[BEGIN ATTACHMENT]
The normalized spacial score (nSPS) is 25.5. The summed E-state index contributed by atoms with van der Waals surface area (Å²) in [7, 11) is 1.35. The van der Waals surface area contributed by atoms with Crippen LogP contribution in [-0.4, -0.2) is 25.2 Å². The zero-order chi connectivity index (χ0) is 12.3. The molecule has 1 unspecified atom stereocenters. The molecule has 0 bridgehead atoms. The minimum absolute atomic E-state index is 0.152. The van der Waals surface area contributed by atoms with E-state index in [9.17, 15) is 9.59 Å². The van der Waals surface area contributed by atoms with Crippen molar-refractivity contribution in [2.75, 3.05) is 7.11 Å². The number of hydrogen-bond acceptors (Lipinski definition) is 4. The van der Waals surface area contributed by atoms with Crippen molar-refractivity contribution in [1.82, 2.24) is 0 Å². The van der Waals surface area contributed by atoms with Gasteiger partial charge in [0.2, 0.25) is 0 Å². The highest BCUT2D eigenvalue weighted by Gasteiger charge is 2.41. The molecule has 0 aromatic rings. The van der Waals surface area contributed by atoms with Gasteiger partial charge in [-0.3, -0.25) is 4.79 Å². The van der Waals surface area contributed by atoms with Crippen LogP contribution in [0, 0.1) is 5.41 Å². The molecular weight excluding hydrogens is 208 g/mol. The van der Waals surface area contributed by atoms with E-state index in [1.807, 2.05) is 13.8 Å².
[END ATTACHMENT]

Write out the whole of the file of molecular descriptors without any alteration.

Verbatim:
The normalized spacial score (nSPS) is 25.5. The summed E-state index contributed by atoms with van der Waals surface area (Å²) in [7, 11) is 1.35. The van der Waals surface area contributed by atoms with Crippen LogP contribution in [-0.4, -0.2) is 25.2 Å². The zero-order chi connectivity index (χ0) is 12.3. The molecule has 1 unspecified atom stereocenters. The molecule has 0 bridgehead atoms. The minimum absolute atomic E-state index is 0.152. The van der Waals surface area contributed by atoms with E-state index in [9.17, 15) is 9.59 Å². The van der Waals surface area contributed by atoms with Crippen molar-refractivity contribution in [2.75, 3.05) is 7.11 Å². The number of hydrogen-bond acceptors (Lipinski definition) is 4. The van der Waals surface area contributed by atoms with Crippen molar-refractivity contribution in [1.82, 2.24) is 0 Å². The van der Waals surface area contributed by atoms with Gasteiger partial charge in [0.2, 0.25) is 0 Å². The highest BCUT2D eigenvalue weighted by Gasteiger charge is 2.41. The molecule has 0 aromatic rings. The van der Waals surface area contributed by atoms with Gasteiger partial charge in [-0.3, -0.25) is 4.79 Å². The van der Waals surface area contributed by atoms with Crippen LogP contribution in [0, 0.1) is 5.41 Å². The molecular weight excluding hydrogens is 208 g/mol. The van der Waals surface area contributed by atoms with E-state index in [1.807, 2.05) is 13.8 Å².